24: Yosef said to his brothers, “I am going to die; God will surely remember you and take you up out of this land to the land that He swore to Abraham, to Yitzchok, and to Yaakov.”
Before his own death, Yosef reminds his brothers of God’s promise to return their descendants to the Land of Israel. But why is there a need for a reminder? Did the brothers not know this? The promise was to Avraham, Yitzchak, and Yaakov. Surely, the brothers must know about it. As the Torah doesn’t have any extra words, how can we rationalize this seemingly extra passuk?
One way to interpret this reminder is through a deeper lens of Emunah (faith/belief). Yosef’s words weren’t merely a reiteration of the promise made to Avraham, Yitzchak, and Yaakov. Rather it serves as a reaffirmation of the Jewish nation’s belief in God’s promise. Despite the brothers’ practical knowledge of the promise, Yosef’s reminder emphasizes the certainty of God’s faithfulness to his word. It wasn’t about knowing the promise; it was about maintaining faith in its fulfillment.
Additionally, this pact with God carries profound significance for our nation’s connection to the Land of Israel. Moving beyond the literal act of physically dwelling in the land, it highlights the spiritual bond that Jews have with Israel, as our connection to this land is via a pact with our Creator. Jewish tradition consistently emphasizes the unique spiritual significance of the land. It’s not merely a geographical location. Rather, it’s a place where God’s presence is more acutely felt. Yosef’s reminder serves as a light, guiding the Jewish people toward a deeper understanding and appreciation of the spiritual essence embedded within the land.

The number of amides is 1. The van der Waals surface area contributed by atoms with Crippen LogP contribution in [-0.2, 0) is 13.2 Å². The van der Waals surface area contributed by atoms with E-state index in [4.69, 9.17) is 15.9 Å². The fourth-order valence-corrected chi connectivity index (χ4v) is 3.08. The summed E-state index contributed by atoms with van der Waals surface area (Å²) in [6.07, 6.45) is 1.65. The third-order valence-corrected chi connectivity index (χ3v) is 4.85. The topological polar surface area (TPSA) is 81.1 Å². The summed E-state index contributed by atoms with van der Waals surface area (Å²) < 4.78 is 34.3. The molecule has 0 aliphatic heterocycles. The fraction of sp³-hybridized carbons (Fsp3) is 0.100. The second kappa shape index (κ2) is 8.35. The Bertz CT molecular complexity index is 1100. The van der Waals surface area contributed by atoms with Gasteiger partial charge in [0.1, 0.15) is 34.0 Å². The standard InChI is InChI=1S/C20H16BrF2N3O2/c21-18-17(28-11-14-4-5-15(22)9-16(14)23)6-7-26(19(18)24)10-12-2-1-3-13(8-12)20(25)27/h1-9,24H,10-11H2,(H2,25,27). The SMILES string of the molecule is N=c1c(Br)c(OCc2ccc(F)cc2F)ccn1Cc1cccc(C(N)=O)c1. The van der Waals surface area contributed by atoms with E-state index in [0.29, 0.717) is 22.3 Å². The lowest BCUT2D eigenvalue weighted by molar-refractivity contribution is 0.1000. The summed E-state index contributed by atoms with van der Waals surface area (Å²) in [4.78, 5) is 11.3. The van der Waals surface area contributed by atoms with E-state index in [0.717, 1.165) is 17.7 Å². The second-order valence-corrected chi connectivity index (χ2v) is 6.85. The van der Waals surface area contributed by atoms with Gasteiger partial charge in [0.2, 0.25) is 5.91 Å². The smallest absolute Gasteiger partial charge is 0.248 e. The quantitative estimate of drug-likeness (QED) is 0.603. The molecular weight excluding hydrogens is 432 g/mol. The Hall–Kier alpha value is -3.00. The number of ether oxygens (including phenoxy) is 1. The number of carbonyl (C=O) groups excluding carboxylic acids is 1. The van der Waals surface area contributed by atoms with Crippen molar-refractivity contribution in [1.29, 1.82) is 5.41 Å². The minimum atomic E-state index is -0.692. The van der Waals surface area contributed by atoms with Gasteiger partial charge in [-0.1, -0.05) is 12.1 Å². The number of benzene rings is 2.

In its essence, Yosef’s reminder encapsulates the essence of faith, continuity, and the spiritual significance of the land. It echoes through generations, reminding us of the enduring bond between the Jewish people and their ancestral homeland and urging us to uphold the promise and significance of this sacred connection. Lastly, this conversation occurred before the Jewish nation was enslaved, sort of when things were “good,” to further demonstrate that even when things are “good,” they will always be better in the holy land.